When you think of Jose Mourinho, it is likely there are plenty of words that come to mind. Genius, volatile, temperamental, special and plenty of other profanities depending on where your loyalties lie.
One word which has followed him, whether you are a fan or not, is ‘winner’. Silverware is commonplace in Mourinho’s career, racking up a total of 18 major trophies in 14 seasons.
He won a trophy in every campaign between 2002 when he took over Porto and the start of his final season at Madrid in 2012. Despite successive dry spells in 2012/2013 in Spain and at Stamford Bridge, Jose came back to win a domestic double at Chelsea in the 2014/2015 season.
Now, he faces a new challenge at Manchester United. A club steeped in trophies, success and history. A recent record of under-achieving under the management of David Moyes and Louis van Gaal puts Mourinho under an intense spotlight, and his start to the season has been turbulent to say the least.
United wiped out their first three Premier League opponents, before hitting a serious roadblock in the form of Pep Guardiola’s Manchester City – follow our tracker to see their Premier League progress.
Following the derby loss, The Reds then saw a Europa League defeat to Feyenoord, before another dismal display at Vicarage Road. This was the first time in 14 years that Jose Mourinho had lost three consecutive games in the same season.
Fans and the media soon began to ask questions, and the pressure continued to mount. It was clear a big change was needed to get his side back on track. That decision came in the form of dropping skipper Wayne Rooney last week. A decision which appeared to prove worthwhile, as United hammered the Premier League champions Leicester 4-1 on home turf.
After six lethal weeks in the 16/17 campaign, Jose’s side sit in sixth position on 12 points.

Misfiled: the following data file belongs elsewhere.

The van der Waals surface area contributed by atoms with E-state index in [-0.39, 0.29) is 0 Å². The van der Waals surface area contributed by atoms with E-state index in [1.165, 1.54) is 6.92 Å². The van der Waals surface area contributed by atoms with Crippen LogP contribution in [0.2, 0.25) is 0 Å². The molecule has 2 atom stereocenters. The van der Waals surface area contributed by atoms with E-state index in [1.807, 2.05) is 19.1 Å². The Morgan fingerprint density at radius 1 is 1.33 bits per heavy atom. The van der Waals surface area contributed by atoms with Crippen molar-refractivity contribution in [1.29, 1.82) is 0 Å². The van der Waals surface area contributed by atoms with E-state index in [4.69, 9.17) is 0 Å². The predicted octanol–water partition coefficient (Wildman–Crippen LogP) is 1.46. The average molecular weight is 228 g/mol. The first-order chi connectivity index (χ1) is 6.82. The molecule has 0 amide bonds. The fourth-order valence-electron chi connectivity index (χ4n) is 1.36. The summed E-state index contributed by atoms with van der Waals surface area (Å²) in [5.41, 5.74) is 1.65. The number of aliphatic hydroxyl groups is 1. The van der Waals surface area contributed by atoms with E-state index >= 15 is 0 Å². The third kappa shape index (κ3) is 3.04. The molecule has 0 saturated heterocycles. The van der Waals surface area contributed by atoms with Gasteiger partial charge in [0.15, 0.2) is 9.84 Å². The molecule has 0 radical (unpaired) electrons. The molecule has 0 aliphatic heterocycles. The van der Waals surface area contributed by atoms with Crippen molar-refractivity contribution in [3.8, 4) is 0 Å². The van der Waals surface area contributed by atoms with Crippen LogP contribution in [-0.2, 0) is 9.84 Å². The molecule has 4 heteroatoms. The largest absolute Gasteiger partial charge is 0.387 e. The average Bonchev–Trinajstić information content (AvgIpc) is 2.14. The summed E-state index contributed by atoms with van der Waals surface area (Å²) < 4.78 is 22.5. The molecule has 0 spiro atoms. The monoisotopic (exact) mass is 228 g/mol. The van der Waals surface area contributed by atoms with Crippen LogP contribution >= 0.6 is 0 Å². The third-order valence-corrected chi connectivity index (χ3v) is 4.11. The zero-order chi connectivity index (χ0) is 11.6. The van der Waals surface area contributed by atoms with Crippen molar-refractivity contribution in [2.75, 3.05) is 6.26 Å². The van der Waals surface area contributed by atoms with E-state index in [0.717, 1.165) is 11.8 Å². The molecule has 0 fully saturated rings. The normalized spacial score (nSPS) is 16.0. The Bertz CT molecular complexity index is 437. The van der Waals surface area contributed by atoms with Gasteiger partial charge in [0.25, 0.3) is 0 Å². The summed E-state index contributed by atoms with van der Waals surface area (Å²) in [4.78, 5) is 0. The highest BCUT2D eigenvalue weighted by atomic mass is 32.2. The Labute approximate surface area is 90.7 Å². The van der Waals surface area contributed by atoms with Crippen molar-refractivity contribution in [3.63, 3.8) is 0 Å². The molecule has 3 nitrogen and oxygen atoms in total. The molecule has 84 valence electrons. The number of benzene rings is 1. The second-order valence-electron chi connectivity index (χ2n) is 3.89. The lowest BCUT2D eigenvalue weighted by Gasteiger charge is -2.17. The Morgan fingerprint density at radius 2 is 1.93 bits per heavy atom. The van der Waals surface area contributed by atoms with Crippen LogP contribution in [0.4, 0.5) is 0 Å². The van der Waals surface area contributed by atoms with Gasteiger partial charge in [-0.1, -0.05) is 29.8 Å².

When we look at the history books, Mourinho’s start to the season is pretty poor. He has only performed worse three times, once at Chelsea in the 13/14 season, again last year before leaving the club in December on “mutual consent”, and his last season in Spain in 12/13.
When compared with the last time Jose won a title – the 2014/2015 season at Stamford Bridge – he is four points behind his current tally at his new home in Stretford. Although it is still particularly early days in the season, when you compare this to both his and his new club’s fiercest rivals, Manchester City, it looks that bit more frightening.
Pep Guardiola’s City are six league games unbeaten, topping the table with a frightening 18 points. Last season, Pep went 15 weeks without losing a game. Looks like The Reds may need to buckle up for a bumpy ride.
United and Mourinho fans can take some comfort in the knowledge that his current season effort is still an improvement on last year. After six games he was up to just seven points, the worst of his managerial career to date.
He faces some tough fixtures in the coming weeks, including Europa League trips, a visit to Anfield and his old club Chelsea, and Manchester City again in the League Cup.
- Follow our weekly Jose Tracker to compare his progress with previous managerial efforts, and see how he is getting on at Manchester United.